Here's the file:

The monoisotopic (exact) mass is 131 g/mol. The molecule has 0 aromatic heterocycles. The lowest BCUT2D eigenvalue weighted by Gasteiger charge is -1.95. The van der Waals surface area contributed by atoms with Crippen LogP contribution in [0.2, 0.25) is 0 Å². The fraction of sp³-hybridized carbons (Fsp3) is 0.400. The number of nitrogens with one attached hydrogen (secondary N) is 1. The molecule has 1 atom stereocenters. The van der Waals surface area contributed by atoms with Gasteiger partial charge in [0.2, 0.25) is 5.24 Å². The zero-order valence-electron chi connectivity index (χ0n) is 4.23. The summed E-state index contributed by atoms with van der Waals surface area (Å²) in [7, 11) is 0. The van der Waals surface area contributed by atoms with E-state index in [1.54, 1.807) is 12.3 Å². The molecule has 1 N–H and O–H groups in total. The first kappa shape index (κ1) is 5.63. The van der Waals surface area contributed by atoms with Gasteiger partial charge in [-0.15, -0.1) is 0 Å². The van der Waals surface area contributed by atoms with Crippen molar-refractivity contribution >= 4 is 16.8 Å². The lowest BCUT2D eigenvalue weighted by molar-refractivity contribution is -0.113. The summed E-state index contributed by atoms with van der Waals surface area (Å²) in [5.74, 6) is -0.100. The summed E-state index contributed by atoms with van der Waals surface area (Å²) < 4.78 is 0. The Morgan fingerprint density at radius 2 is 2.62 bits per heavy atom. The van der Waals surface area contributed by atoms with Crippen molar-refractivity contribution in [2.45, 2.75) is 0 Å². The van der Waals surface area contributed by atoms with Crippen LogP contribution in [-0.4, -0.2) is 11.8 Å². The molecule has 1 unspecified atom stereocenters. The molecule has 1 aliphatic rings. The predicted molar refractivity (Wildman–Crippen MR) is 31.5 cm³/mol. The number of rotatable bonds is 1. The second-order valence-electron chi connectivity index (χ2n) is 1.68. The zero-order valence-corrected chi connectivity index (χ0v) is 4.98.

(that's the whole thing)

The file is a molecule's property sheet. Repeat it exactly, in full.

The monoisotopic (exact) mass is 131 g/mol. The molecule has 0 aromatic heterocycles. The lowest BCUT2D eigenvalue weighted by Gasteiger charge is -1.95. The van der Waals surface area contributed by atoms with Crippen LogP contribution in [0.2, 0.25) is 0 Å². The fraction of sp³-hybridized carbons (Fsp3) is 0.400. The number of nitrogens with one attached hydrogen (secondary N) is 1. The molecule has 1 atom stereocenters. The van der Waals surface area contributed by atoms with Gasteiger partial charge in [0.2, 0.25) is 5.24 Å². The zero-order valence-electron chi connectivity index (χ0n) is 4.23. The summed E-state index contributed by atoms with van der Waals surface area (Å²) in [7, 11) is 0. The van der Waals surface area contributed by atoms with E-state index in [1.54, 1.807) is 12.3 Å². The molecule has 1 N–H and O–H groups in total. The first kappa shape index (κ1) is 5.63. The van der Waals surface area contributed by atoms with Gasteiger partial charge in [-0.15, -0.1) is 0 Å². The van der Waals surface area contributed by atoms with Crippen molar-refractivity contribution >= 4 is 16.8 Å². The lowest BCUT2D eigenvalue weighted by molar-refractivity contribution is -0.113. The summed E-state index contributed by atoms with van der Waals surface area (Å²) in [5.74, 6) is -0.100. The summed E-state index contributed by atoms with van der Waals surface area (Å²) < 4.78 is 0. The Morgan fingerprint density at radius 2 is 2.62 bits per heavy atom. The van der Waals surface area contributed by atoms with Crippen molar-refractivity contribution in [2.45, 2.75) is 0 Å². The van der Waals surface area contributed by atoms with Crippen LogP contribution in [-0.4, -0.2) is 11.8 Å². The molecule has 1 unspecified atom stereocenters. The molecule has 1 aliphatic rings. The predicted molar refractivity (Wildman–Crippen MR) is 31.5 cm³/mol. The number of rotatable bonds is 1. The second-order valence-electron chi connectivity index (χ2n) is 1.68. The zero-order valence-corrected chi connectivity index (χ0v) is 4.98.